By Joe Levi | September 21, 2011 6:23 PM
We all know that carriers may block certain apps from being available for download through the Android Market, and do so for a variety of reasons. But what if you downloaded and installed an app before it was on the “not approved list”, and it later got an update. Would you be able to get the update, or would it be blocked?
If what we think is happening is actually the case, the answer isn’t good.
People who downloaded and installed EasyTeather on their Verizon Android-powered phones in the past aren’t able to get a recent update to the app. In this case we’re fairly certain it’s an attempt to prevent unauthorized tethering, but the precedent has been set.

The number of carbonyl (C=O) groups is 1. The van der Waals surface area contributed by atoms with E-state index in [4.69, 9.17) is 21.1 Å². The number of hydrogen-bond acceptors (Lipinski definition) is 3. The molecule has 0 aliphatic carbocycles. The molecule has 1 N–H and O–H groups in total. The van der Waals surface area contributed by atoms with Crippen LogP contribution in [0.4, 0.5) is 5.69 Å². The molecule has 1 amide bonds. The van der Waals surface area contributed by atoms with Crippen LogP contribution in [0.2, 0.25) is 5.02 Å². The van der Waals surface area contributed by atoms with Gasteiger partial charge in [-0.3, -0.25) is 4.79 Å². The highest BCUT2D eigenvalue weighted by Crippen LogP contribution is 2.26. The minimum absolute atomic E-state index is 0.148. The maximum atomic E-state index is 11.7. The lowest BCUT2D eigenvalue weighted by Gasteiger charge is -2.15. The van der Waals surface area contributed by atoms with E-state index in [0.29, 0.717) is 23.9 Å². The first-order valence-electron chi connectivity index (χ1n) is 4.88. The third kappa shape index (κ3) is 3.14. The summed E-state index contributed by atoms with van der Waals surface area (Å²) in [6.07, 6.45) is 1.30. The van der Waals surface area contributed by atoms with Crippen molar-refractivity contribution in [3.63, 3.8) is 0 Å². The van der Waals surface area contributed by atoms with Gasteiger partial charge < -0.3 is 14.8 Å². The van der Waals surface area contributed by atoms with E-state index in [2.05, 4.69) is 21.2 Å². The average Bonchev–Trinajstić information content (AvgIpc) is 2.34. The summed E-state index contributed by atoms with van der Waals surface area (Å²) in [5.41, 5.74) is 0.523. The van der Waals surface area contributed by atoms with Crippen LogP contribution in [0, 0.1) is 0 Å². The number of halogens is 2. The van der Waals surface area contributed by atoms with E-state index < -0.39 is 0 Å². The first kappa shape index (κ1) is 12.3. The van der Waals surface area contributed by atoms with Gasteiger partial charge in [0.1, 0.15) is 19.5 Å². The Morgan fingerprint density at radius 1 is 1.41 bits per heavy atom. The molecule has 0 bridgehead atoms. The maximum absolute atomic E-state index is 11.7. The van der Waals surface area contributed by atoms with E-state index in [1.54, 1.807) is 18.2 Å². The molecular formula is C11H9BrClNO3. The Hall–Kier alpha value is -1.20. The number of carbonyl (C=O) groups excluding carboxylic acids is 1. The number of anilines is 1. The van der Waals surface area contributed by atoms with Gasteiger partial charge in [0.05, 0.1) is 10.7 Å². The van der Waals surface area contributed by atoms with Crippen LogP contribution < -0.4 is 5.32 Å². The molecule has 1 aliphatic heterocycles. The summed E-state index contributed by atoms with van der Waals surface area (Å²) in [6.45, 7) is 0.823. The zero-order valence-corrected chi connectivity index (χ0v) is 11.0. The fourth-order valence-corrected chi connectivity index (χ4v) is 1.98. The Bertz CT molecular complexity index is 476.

In this scenario you have a few options.
1) Turn on “Airplane mode” then download the update over Wi-Fi.
2) Download and install the update via another method (if your smartphone allows side-loading and if the app developer has an alternate distribution method set up).
If you can’t get the update, that raises an interesting question:
Should carriers who block updates be responsible for refunding the price of purchased apps if they were blocked after the original purchase? If not, why not?
Source: Droid Matters